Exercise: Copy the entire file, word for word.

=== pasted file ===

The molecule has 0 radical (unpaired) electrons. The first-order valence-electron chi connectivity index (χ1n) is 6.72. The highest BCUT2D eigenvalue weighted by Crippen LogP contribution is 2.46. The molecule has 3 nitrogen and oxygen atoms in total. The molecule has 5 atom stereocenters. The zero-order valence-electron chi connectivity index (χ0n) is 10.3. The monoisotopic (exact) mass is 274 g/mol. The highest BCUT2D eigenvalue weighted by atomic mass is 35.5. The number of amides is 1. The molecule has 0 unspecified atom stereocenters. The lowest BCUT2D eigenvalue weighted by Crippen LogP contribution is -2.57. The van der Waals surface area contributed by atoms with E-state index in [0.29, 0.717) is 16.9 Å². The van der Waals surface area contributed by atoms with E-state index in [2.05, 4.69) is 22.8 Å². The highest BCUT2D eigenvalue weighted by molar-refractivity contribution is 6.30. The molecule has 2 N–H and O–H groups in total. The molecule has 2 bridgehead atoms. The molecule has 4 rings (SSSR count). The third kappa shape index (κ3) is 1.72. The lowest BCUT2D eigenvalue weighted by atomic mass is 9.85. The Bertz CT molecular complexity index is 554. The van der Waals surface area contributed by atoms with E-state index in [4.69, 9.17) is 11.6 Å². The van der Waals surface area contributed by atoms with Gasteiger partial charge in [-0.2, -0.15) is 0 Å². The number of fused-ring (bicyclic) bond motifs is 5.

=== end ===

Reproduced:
The molecule has 0 radical (unpaired) electrons. The first-order valence-electron chi connectivity index (χ1n) is 6.72. The highest BCUT2D eigenvalue weighted by Crippen LogP contribution is 2.46. The molecule has 3 nitrogen and oxygen atoms in total. The molecule has 5 atom stereocenters. The zero-order valence-electron chi connectivity index (χ0n) is 10.3. The monoisotopic (exact) mass is 274 g/mol. The highest BCUT2D eigenvalue weighted by atomic mass is 35.5. The number of amides is 1. The molecule has 0 unspecified atom stereocenters. The lowest BCUT2D eigenvalue weighted by Crippen LogP contribution is -2.57. The van der Waals surface area contributed by atoms with E-state index in [0.29, 0.717) is 16.9 Å². The van der Waals surface area contributed by atoms with E-state index in [2.05, 4.69) is 22.8 Å². The highest BCUT2D eigenvalue weighted by molar-refractivity contribution is 6.30. The molecule has 2 N–H and O–H groups in total. The molecule has 2 bridgehead atoms. The molecule has 4 rings (SSSR count). The third kappa shape index (κ3) is 1.72. The lowest BCUT2D eigenvalue weighted by atomic mass is 9.85. The Bertz CT molecular complexity index is 554. The van der Waals surface area contributed by atoms with E-state index in [4.69, 9.17) is 11.6 Å². The van der Waals surface area contributed by atoms with Gasteiger partial charge in [-0.2, -0.15) is 0 Å². The number of fused-ring (bicyclic) bond motifs is 5.